Will the FCC Play Lollapalooza?


As the debate rages over who can access the white spaces between licensed digital television spectrum, the Federal Communications Commission itself has emerged as a hot ticket. Everyone from the NFL to Lollapalooza is clamoring to have its events be used as a staging ground by the agency for the testing of devices aimed at utilizing portions of the DTV spectrum for wireless Internet access. The FCC has said it will test interference of the white space devices in 10 geographic locations or buildings in the DC area; it’s looking for other venues as well.

At issue is the ability of these proposed white space devices to operate in the spectrum, which will become available after the conversion to digital TV signals next year. Companies such as Google, Motorola, Microsoft and Intel all would like to see that spectrum used for wireless broadband access. However users of wireless microphones — everyone from recording stars to preachers at megachurches — are against that plan as they’re worried about interference on their wireless mics. The National Association of Broadcasters is opposing the efforts as well, arguing that such devices could interfere with the transmission of DTV channels.

The FCC is expected to make a decision about them later this year. Depending on the summer concert lineup, it may want to hold off doing its field tests until Madonna’s latest tour starts in October or until Led Zeppelin reunites — might as well enjoy the music along the way.



Sorry to be commenting late on this, but most of the venues you list above are actually using wireless mics illegally. Most people don’t know it, but those wireless mics you see for sale at Radio Shack or on the Internet are only supposed to be used in conjunction with a TV or radio broadcast. Yes, the NFL would be okay to use the mics when broadcasting the games, but Lollapalooza, Madonna, nor Britney Spears actually use those mics with a license, as they’re required by the FCC. Same goes for broadway plays, churches, local community theaters, etc–and the sad thing is, most of those folks don’t even know that their use of those mics are illegal (because the manufacturers don’t tell them).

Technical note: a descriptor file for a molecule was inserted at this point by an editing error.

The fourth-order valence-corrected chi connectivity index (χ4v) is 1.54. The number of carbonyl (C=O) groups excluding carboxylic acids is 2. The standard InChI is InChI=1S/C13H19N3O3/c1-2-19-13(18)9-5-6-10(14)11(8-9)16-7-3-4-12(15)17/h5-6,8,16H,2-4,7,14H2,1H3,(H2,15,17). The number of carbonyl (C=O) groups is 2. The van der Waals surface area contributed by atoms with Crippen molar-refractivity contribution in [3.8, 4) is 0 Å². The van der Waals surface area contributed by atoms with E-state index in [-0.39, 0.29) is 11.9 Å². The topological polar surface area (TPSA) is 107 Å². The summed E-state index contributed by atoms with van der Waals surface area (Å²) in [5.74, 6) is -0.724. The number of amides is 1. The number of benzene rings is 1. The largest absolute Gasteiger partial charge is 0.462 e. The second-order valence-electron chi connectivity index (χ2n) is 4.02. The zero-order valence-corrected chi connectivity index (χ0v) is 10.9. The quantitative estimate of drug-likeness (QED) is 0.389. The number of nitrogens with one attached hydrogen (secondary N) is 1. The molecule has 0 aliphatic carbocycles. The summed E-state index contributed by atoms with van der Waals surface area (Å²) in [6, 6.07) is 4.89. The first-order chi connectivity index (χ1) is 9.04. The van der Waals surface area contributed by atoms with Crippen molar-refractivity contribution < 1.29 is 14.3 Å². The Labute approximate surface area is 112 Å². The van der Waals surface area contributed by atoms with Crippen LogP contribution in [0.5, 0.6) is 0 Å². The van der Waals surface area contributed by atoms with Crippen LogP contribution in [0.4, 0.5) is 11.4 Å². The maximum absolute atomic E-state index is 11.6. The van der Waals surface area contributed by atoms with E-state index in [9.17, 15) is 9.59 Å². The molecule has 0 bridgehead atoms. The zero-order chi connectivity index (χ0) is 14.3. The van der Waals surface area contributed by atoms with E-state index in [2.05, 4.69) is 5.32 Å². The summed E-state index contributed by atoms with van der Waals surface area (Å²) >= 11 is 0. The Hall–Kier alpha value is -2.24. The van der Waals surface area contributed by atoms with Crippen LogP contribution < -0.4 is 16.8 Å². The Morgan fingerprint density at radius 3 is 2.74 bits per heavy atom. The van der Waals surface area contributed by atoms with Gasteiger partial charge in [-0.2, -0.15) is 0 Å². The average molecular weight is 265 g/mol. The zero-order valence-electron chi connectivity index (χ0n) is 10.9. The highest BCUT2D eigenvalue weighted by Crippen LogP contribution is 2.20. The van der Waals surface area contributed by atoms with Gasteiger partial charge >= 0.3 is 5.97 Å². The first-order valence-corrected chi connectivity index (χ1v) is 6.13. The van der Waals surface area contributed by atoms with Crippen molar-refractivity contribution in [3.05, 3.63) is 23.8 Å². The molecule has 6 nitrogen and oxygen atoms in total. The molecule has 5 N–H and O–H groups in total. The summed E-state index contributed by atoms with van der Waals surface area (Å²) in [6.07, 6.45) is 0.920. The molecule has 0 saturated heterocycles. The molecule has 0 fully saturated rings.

Is it right for the FCC to be testing whitespace devices in venues where the use of mics is illegal? When the FCC shows up to do the testing, shouldn’t they be handing out fines?

On the flip side, these wireless mics aren’t causing interference with the TV stations they’re broadcasting adjacent to–and they don’t even use any sensing technologies like whitespace devices would. Doesn’t all this unlicensed microphone use kind of prove the point of the whitespaces folks–that unlicensed use can exist in the same empty TV frequencies–without causing interference?

(Disclosure, I work for a public interest group that supports whitespaces).

Stacey Higginbotham

Maddog, you’re right. I started thinking about Madonna and her mic and then started thinking about awesome tours and got carried away. I suppose they could always try to catch Britney Spears on tour.


Zep is the WRONG band to use this argument against.
Have you not seen Song Remains the Same?
Has anyone in the history of man every commanded a wired mic better than our boy Robert?
Down with intentional emitters,
bring back those crazy mile long whipped about wired microphones!!!

Felicity Erickson

Now we need to add interference for the straight. You can bet as interference, as you want to. If you decide to go with one of The FCC, however, then interference just got a little bigger.

Comments are closed.